George Olesen and his (Artistic) Music
(That title is an in-joke for other fans of 1920s American popular music.)
While indulging in my never-ending garage cleaning I found these tear-sheets from Ziff Davis' 1952 comic book The Hawk. These two stories showcase the work of George Olesen, whose name isn't well-known because he spent a great part of his career working anonymously. He penciled The Phantom Sunday pages (from 1961) and dailies (from 1978) for Sy Barry. Barry inked Olesen's pencils and signed the strips.
Olesen (born 1924) studied illustration at Pratt Institute after service in WWII. According to Lambiek.net, in the year I was born (1949) he started in comic books, drawing Little Beaver. In the mid-50s he drew Ray Gotto's Ozark Ike Sundays for a while. He also did stories for Ziff-Davis' comic book line, which brings us back to these scans.
Oleson was a good, solid illustrator. He had a penchant for expressions and character faces, as we see in these Hawk stories. The Hawk himself was one of those countless roving cowpokes who tamed towns and tackled varmints. He happened to be a lawman, but he must have freelanced because he was never tied to a particular town like other badge-bearing Westerners. If The Hawk hadn't always worn the same clothes it might have been hard to recognize him. He boasted a wide range of artists with very different (and often very good) styles, including Carmine Infantino, Joe Kubert, and of course Olesen.
The first story is a six-pager..."Leverett's Last Stand!"
Back in the sadly-long-departed days when I hung out at Jim Vadeboncoeur's place and looked at comics, Jim never quite understood my desire to read everything as well as look at the pictures. That's what comes from liking to write as well as draw, I suppose. If you don't read this strip you'll miss a truly remarkable piece of work. The writer manages to work almost every B-movie/comic book western cliche into a single six-page story! There are: the Indian raid, the stagecoach attack, the sexy female bandit, the attempted seduction (and murder) of the hero, the jealous partner killing the female bandit when he thinks she really plans to betray him, the horseback pursuit, a nice fistfight and the return of the killer to Justice. Oh, hey, did I mention the cavalry rescue?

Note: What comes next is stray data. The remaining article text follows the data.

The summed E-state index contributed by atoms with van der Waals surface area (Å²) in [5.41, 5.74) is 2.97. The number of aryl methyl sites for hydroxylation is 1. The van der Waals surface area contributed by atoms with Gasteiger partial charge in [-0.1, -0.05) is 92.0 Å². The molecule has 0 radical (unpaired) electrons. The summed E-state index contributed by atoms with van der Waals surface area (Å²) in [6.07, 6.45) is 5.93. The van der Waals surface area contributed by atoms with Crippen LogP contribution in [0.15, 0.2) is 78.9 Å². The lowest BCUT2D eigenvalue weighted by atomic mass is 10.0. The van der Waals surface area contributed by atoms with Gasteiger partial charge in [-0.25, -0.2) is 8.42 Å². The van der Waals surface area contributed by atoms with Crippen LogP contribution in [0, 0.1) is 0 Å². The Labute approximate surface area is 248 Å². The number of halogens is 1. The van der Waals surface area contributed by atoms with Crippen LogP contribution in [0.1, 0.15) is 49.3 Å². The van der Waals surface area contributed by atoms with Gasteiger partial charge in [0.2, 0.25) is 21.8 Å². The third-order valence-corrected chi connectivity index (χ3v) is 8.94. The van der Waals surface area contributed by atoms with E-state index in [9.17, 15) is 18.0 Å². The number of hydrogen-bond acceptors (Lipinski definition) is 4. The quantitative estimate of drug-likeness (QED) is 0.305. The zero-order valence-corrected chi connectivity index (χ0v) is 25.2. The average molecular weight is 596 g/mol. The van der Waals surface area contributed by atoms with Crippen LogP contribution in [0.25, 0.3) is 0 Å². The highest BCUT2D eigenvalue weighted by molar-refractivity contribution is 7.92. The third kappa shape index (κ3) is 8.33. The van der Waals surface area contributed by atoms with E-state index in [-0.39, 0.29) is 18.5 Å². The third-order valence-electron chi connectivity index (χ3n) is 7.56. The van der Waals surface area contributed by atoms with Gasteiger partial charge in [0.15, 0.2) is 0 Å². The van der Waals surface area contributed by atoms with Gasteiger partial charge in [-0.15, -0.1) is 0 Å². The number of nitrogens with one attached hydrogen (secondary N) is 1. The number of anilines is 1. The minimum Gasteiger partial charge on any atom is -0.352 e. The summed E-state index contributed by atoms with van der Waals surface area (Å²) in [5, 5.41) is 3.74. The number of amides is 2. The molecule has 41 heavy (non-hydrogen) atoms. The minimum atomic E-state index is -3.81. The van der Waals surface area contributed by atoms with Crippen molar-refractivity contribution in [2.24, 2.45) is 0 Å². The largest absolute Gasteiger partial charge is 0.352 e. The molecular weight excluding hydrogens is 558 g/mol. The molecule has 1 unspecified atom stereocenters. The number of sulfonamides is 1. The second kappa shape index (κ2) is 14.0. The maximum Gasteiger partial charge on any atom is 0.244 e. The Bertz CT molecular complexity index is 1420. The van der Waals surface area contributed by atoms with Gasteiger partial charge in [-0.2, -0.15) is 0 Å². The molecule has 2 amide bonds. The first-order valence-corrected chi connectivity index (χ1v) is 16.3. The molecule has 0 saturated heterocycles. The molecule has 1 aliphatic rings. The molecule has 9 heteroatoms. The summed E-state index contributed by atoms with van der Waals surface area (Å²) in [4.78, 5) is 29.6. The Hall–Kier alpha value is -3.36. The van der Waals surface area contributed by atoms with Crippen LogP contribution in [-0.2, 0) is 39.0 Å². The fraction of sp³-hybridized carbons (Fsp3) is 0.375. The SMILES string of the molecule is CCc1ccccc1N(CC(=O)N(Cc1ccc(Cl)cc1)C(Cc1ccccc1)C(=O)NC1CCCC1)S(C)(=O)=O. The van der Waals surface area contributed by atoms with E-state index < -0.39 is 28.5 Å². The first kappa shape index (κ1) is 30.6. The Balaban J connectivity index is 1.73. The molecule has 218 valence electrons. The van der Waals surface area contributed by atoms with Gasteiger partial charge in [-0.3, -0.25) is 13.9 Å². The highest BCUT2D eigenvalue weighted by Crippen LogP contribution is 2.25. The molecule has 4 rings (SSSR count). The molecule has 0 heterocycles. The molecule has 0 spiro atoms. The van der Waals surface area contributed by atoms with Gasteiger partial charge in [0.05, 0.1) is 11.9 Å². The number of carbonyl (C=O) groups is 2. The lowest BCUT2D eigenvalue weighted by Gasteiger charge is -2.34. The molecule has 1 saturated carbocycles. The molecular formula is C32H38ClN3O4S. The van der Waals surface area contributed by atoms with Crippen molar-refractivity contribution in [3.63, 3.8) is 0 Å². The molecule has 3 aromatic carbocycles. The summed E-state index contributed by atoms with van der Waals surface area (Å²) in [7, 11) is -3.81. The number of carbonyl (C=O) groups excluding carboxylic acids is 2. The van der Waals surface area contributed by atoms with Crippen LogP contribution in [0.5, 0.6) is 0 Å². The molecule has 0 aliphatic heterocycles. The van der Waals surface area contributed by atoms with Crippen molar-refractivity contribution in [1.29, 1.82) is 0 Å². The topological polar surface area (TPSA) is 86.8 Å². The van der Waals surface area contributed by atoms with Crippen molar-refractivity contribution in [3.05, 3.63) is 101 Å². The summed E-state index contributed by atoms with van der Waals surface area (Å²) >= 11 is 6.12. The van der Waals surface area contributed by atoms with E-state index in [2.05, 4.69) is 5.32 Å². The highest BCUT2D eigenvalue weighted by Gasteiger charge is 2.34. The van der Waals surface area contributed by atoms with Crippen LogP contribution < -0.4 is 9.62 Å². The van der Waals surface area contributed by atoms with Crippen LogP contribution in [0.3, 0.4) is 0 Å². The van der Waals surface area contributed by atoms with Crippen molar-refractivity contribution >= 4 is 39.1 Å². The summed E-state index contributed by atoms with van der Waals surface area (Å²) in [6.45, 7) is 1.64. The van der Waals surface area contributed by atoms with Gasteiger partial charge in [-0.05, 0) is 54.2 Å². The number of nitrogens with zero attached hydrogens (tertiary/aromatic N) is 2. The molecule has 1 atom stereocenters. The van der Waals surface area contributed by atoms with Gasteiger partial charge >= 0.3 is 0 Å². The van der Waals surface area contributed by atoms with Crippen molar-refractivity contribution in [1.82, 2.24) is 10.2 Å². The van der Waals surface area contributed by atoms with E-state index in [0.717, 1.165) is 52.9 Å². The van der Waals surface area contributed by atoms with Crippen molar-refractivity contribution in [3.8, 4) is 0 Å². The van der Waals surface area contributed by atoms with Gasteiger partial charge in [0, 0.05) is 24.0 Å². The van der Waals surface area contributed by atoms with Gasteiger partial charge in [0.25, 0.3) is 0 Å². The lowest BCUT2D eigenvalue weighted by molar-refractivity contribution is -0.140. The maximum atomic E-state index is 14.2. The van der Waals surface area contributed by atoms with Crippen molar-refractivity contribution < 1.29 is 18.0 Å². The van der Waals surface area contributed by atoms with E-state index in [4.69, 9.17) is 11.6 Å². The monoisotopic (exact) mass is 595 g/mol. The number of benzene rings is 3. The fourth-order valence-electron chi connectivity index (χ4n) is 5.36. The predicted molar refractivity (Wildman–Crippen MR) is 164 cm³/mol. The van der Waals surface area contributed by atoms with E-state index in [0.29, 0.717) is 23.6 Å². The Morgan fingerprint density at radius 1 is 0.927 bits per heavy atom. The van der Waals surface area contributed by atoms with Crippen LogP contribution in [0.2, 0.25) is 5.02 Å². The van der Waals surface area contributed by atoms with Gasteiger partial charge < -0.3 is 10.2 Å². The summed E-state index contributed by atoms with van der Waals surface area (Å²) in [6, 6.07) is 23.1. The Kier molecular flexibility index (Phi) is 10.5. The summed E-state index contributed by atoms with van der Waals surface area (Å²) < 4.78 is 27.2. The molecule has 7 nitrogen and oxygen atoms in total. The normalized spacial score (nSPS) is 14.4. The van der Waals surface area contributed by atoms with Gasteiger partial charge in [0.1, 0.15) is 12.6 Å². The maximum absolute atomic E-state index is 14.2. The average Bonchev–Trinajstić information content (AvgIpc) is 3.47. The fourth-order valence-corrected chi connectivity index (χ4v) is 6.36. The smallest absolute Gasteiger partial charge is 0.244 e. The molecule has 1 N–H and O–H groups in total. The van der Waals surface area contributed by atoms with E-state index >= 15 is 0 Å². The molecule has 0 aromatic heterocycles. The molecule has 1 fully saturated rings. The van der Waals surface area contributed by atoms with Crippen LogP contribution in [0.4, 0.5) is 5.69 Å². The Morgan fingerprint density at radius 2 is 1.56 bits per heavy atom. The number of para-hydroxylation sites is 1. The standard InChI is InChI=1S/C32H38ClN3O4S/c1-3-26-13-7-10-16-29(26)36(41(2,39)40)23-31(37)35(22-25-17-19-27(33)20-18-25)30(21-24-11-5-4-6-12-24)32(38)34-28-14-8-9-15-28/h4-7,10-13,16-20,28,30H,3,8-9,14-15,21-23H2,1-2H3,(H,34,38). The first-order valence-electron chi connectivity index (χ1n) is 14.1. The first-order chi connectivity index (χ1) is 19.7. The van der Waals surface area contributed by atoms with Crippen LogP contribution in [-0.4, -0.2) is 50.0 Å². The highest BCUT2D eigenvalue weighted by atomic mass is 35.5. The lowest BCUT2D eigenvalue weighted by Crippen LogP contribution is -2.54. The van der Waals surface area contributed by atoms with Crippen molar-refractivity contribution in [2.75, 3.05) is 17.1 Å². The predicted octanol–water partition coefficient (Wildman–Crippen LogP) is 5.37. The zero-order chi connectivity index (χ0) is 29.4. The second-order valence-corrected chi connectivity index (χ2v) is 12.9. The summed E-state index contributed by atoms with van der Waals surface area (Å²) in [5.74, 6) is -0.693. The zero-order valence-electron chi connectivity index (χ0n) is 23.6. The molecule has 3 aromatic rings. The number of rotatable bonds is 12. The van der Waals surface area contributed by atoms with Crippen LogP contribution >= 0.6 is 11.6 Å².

I fantasize that the writer was a newcomer, who quit comics after this, his first story. He realized he'd used up all his material on his first job.
The second story, "The Hawk in...a Big Hole in the Page," (sorry) runs eight pages. It tips off one of the big story "surprises" in the splash panel.
The highlight of this story is that wonderful toothy villain. Though he looks a bit bizarre, he comes to life with a full range of expressions, almost every one of which features his teeth. I'm not the only one who liked this guy. In the 1960s Dick Giordano brought him out of retirement to be the bad guy in an issue of Dell's Nukla.
One interesting thing about Olesen's artwork here is the "softness" of his horses. Not that they're badly drawn; they aren't. However their anatomy is very general, as if Olesen wasn't quite sure how horses fit together but got the big shapes right. Sort of like the guys who draw approximate cars because they really don't quite know all the little details that go into making a "real" looking car. I don't mean this as a put-down of Olesen. Obviously he figured horses out fine later. I mention it because it's interesting to see an already-skilled artist with room to grow.